Electrodes: The electrodes, which are rods made of metal or carbon (graphite), conduct electricity to and from the electrolyte.
- Anode: The positive electrode
- Cathode: The negative electrode
Direct current: The power supply must be direct current.
Redox reactions in electrolysis
A compound’s element’s oxidation number essentially measures how its atoms’ electronic environment differs from that of the element’s pure atoms. The charge on a molecule in ionic compounds is equal to the sum of the oxidation numbers of all the atoms in the molecule. When exposed to suitable solvents (typically water), ionic compounds usually separate into positive and negative ions, making them available for redox reactions and electrochemical applications since the solvent serves as the medium for the flow of the electric current. Water or its characteristic ions, H+ (aq) and OH– (aq), act as reactants or products in redox reactions in aqueous solutions.
The positive ions (cations) move to the cathode during electrolysis. They receive electrons from the cathode when they arrive.
Oxidation is the loss of electrons. Oxidation always takes place at the anode.
Hence, electrolysis is a redox reaction
For example: the electrode reactions when electrolyzing molten zinc chloride is:
The electron gain at the cathode counteracts the electron loss at the anode. Overall, the reaction is:
The Gibbs free energy of a system decreases during a spontaneous chemical reaction. In electrochemistry, redox reactions that occur spontaneously transform chemical energy into electrical energy. A non-spontaneous chemical reaction can also happen oppositely by applying electricity. Electrochemical cells are the pieces of machinery applicable in carrying out these interconversions.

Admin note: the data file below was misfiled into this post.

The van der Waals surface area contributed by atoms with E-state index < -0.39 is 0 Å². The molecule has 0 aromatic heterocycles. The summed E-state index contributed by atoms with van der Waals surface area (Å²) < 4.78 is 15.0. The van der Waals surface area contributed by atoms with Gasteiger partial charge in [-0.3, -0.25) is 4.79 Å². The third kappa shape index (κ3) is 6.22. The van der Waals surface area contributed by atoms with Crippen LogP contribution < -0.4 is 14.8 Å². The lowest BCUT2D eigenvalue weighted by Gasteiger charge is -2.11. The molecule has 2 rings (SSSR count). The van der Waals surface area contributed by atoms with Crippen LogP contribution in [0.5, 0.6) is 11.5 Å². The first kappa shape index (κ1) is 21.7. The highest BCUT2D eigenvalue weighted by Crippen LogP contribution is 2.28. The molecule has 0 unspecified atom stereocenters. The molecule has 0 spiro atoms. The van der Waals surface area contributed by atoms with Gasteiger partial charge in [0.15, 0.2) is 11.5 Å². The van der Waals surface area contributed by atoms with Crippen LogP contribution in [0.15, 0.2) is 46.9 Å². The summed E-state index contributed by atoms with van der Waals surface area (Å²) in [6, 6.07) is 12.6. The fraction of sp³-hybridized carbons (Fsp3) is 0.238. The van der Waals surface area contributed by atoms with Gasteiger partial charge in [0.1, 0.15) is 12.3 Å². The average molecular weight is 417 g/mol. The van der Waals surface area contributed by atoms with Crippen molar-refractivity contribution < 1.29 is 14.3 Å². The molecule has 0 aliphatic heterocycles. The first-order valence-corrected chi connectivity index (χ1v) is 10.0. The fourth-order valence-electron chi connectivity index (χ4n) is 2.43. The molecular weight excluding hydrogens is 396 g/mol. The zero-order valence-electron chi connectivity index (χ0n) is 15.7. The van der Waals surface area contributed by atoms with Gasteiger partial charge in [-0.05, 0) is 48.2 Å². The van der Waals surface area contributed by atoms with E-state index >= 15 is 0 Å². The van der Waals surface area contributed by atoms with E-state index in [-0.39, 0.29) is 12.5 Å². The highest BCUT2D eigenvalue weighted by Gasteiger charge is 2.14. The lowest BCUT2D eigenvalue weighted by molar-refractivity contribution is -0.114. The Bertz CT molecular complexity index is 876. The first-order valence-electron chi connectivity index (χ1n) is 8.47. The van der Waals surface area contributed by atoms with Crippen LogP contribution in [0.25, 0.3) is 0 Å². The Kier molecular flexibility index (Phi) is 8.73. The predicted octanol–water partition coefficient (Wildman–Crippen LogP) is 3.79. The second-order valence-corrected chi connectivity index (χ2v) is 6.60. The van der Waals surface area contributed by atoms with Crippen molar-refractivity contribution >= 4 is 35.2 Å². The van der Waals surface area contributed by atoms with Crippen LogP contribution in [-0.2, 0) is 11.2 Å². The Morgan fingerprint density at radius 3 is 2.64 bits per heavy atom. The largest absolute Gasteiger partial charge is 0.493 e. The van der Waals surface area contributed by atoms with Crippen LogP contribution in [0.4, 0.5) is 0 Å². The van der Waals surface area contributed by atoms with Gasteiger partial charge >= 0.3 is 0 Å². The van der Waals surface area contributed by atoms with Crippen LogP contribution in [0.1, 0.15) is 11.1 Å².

All the reactants and products of a redox system are in well-known electrochemical cells, which forbid physical contact between the reactants. As a result, electrons cannot transfer directly; instead, they can only transfer indirectly by coming into contact with the separated reactants through an external circuit. Voltaic or galvanic cells are common names for these components.
An electrochemical cell is a device or apparatus that generates electric current from chemical change and the energy released by this spontaneous redox reaction. An electric current is created when electrons are transferred from one chemical species to another. Chemical energy transforms into electrical energy and vice versa by electrochemical cells.
Two half-cells make up an electrochemical cell. Each of them consists of an electrode and an electrolyte, which may or may not be the same in the two half-cells.
Components of Electrochemical Cells
The main components of an electrochemical cell are:
Electrodes – The solid electrical conductors found in electrochemical cells made of good conductors like metals. They are of two categories:
a. The Anode – The cell compartment in which oxidation occurs.
b. The Cathode- The cell compartment where reduction occurs.
Electrolyte: The term “electrolyte” refers to a substance that lies between the electrodes and, when dissolved in polar solvents like water, produces freely moving ions that form an electrically conducting solution.
External Circuit: The external circuit enables the movement of electrons from the anode to the cathode. This spontaneous flow can generate energy that can produce heat or perform work in the case of a galvanic cell. This needs an energy source to function in the case of an electrolytic cell.